Add these essential Cajun Country must-dos to your itinerary and experience some of the best that south Louisiana has to offer.
1. TABASCO® Tours, Dining and Shopping
The McIlhenny family put south Louisiana on the culinary map with the introduction of TABASCO® pepper sauce in 1868. In the time since, those iconic little bottles have been sold in 180 countries — all with “Avery Island, LA” printed prominently on the label.
TABASCO® is one of Louisiana’s great exports, and that local pride is on full display at the company’s headquarters located just a few minutes’ drive south of New Iberia. Take the 10-stop self-guided tour of TABASCO®’s operations that begins at the company’s museum. From there, you’ll see a greenhouse where peppers are grown, the barrel warehouse where peppers are aged, a recreated salt mine and the Country Store — besides a massive variety of sauces, clothing and TABASCO®-infused condiments, you can also pick up some peppers to grow at home yourself. After your tour and visit to the store, wind down with a meal at Restaurant 1868, a cafeteria-style eatery that specializes in Cajun foods.
2. Jungle Gardens
Avery Island is not just home to TABASCO®. It’s also where you’ll find a jaw-droppingly beautiful nature preserve called Jungle Gardens.
Also founded by the McIlhenny family, this 170-acre wildlife refuge is home to a thriving bird colony and rare plants, plus the occasional alligator and a centuries-old Buddha statue that rests within a massive bamboo forest.
3. Rip Van Winkle Gardens
Joseph Jefferson was a famous stage actor in the late 1800s whose home and gardens are named for his most famous role. Built in 1870, Rip Van Winkle Gardens in New Iberia incorporates Jefferson’s hunting lodge and painting studio, as well as the bird sanctuary Rip’s Rookery, Café Jefferson and semi-tropical gardens on the waterfront of Lake Peigneur.
Go back in time to 1834 on a tour of New Iberia plantation home Shadows-on-the-Teche, a sugar plantation with some truly spectacular scenery and opulent Greek Revival architecture. On your 45-minute tour of the grounds and home, you’ll hear stories about the Weeks family, who owned the home for generations, and how sugar once made south Louisiana one of the wealthiest regions in the nation.
5. Books Along the Teche Literary Festival
Literature lovers, mark your calendars: Dave Robicheaux's Hometown Literary Festival comes to New Iberia every spring. Fans of New Iberia mystery novelist James Lee Burke will recognize his fictional detective’s name, and over this long weekend at venues throughout Iberia Parish, Robicheaux is celebrated with storytelling, workshops, live music, bourré lessons and more.
6. The Azalea Trail Tour
Every March and April, like clockwork, azaleas come into bloom hues of bright pink, purple, white and red. Stop by the Iberia Parish Convention & Visitors Bureau for details and to pick up a copy of a self-guided walking and driving tour map, which will take you past premier Iberia Parish destinations such as Shadows-on-the-Teche, Antique Rose Ville, Rip Van Winkle Gardens and Jungle Gardens.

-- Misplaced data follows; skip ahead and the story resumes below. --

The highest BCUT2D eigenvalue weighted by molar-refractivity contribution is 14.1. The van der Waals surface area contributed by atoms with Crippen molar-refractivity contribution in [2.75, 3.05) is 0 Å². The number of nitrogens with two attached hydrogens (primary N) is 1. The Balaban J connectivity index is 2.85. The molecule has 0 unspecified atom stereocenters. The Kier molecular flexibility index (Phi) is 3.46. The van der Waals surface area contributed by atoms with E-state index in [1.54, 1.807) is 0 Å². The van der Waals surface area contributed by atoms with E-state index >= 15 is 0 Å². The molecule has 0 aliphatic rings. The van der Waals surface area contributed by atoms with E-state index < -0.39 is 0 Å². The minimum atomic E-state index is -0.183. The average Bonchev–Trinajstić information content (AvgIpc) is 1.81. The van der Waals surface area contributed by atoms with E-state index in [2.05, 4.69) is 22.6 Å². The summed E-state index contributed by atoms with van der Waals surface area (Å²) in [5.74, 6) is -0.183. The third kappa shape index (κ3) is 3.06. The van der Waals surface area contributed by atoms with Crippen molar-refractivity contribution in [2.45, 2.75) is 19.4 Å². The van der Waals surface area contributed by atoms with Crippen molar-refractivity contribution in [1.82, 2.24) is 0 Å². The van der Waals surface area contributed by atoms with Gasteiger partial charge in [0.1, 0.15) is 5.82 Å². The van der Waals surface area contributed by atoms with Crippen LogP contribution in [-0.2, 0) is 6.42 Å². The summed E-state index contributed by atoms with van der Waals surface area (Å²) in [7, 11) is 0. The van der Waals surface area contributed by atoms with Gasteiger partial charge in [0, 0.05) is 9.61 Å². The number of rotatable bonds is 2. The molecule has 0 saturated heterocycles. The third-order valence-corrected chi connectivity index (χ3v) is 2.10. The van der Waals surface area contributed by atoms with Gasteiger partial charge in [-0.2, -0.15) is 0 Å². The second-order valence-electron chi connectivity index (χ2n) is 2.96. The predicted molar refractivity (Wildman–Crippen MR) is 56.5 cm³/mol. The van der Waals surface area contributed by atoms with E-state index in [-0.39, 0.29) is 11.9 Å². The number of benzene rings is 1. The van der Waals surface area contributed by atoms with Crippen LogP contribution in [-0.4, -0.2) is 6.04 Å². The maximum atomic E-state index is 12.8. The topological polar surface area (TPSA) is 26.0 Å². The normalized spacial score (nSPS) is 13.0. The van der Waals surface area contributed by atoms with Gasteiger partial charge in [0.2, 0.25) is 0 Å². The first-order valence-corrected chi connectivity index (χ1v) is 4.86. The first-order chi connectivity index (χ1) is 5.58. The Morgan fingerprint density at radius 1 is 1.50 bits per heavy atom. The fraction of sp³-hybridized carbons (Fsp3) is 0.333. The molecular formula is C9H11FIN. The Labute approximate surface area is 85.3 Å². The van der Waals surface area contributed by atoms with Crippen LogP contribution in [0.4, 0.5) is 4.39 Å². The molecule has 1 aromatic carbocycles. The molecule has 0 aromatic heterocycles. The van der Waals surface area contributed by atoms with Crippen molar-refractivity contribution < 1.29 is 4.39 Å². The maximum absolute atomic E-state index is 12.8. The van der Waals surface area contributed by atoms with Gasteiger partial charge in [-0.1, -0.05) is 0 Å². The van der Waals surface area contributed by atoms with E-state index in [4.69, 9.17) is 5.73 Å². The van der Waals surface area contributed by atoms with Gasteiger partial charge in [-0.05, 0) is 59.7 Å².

7. Landry Seafood & Steakhouse
This is one of the best spots in Iberia Parish to taste real Cajun food in its cultural heartland. The founding Landry and Buteau families have been crafting their brand of Southern hospitality for decades, opening Landry Seafood & Steakhouse’s doors in 1969 in a refurbished Acadian (Cajun) style house. Dine on the house specialty crawfish bisque, or choose from one of dozens of other Cajun dishes. On Friday and Saturday nights, hear live Cajun music at the restaurant.
8. Conrad Rice Mill
Walk the aisles of many Louisiana grocery stores and you’ll find KONRIKO-brand rice and seasonings, made by Conrad Rice Mill near downtown New Iberia. This is the nation’s oldest rice mill, with a history that dates back to 1912. Guided tours of the historic mill are offered.
9. Lake Fausse Pointe State Park
Lake Fausse Pointe State Park offers visitors an otherworldly, jungle-like getaway that’s just a short drive from the Cajun Country cities of New Iberia and Lafayette. The waterways that course through this park are actually part of the nation’s largest swamp, known as the Atchafalaya Basin. Rent a kayak or canoe from park headquarters and embark on a tour of the park by boat, or take a walk on the park’s system of boardwalks. Camping and RV sites are also available.
10. Leaning Oak Farm
New Iberia-based Leaning Oak Farm invites visitors to “get back to their roots” by visiting them for a family-friendly tour of their operation. It’s a great way to learn where your food comes from while hanging out with some really cute critters. Hang out with miniature donkeys and miniature paint horses, chase around some chickens and fall in love with some cute baby goats. Walk among rows of vegetables, berry patches and fruit trees.
Leaning Oak Farm believes in preserving Cajun Country’s farming heritage through hands-on education, so when you come visit, know that you’ll leave with a greater appreciation for the work that goes into putting food on the table.